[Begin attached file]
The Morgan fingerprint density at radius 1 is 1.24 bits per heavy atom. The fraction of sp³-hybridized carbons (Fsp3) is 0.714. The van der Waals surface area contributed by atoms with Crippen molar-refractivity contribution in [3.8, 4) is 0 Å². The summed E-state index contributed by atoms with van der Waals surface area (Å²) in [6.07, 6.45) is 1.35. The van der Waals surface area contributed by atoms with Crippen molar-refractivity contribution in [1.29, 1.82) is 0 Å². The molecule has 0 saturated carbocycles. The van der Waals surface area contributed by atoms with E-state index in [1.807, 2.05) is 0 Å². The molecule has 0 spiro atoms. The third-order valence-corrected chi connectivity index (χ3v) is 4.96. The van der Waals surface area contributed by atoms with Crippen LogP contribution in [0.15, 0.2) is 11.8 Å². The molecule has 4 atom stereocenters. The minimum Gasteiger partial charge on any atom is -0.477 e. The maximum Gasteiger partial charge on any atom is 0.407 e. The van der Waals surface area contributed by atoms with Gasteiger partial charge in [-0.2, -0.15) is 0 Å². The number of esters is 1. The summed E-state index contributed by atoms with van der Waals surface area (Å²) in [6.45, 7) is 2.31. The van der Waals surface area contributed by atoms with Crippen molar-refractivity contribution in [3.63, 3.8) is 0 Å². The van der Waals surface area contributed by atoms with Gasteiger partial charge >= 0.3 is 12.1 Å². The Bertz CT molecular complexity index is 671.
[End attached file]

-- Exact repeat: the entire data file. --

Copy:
The Morgan fingerprint density at radius 1 is 1.24 bits per heavy atom. The fraction of sp³-hybridized carbons (Fsp3) is 0.714. The van der Waals surface area contributed by atoms with Crippen molar-refractivity contribution in [3.8, 4) is 0 Å². The summed E-state index contributed by atoms with van der Waals surface area (Å²) in [6.07, 6.45) is 1.35. The van der Waals surface area contributed by atoms with Crippen molar-refractivity contribution in [1.29, 1.82) is 0 Å². The molecule has 0 saturated carbocycles. The van der Waals surface area contributed by atoms with E-state index in [1.807, 2.05) is 0 Å². The molecule has 0 spiro atoms. The third-order valence-corrected chi connectivity index (χ3v) is 4.96. The van der Waals surface area contributed by atoms with Crippen LogP contribution in [0.15, 0.2) is 11.8 Å². The molecule has 4 atom stereocenters. The minimum Gasteiger partial charge on any atom is -0.477 e. The maximum Gasteiger partial charge on any atom is 0.407 e. The van der Waals surface area contributed by atoms with Gasteiger partial charge in [-0.2, -0.15) is 0 Å². The number of esters is 1. The summed E-state index contributed by atoms with van der Waals surface area (Å²) in [6.45, 7) is 2.31. The van der Waals surface area contributed by atoms with Crippen molar-refractivity contribution in [3.63, 3.8) is 0 Å². The van der Waals surface area contributed by atoms with Gasteiger partial charge >= 0.3 is 12.1 Å². The Bertz CT molecular complexity index is 671.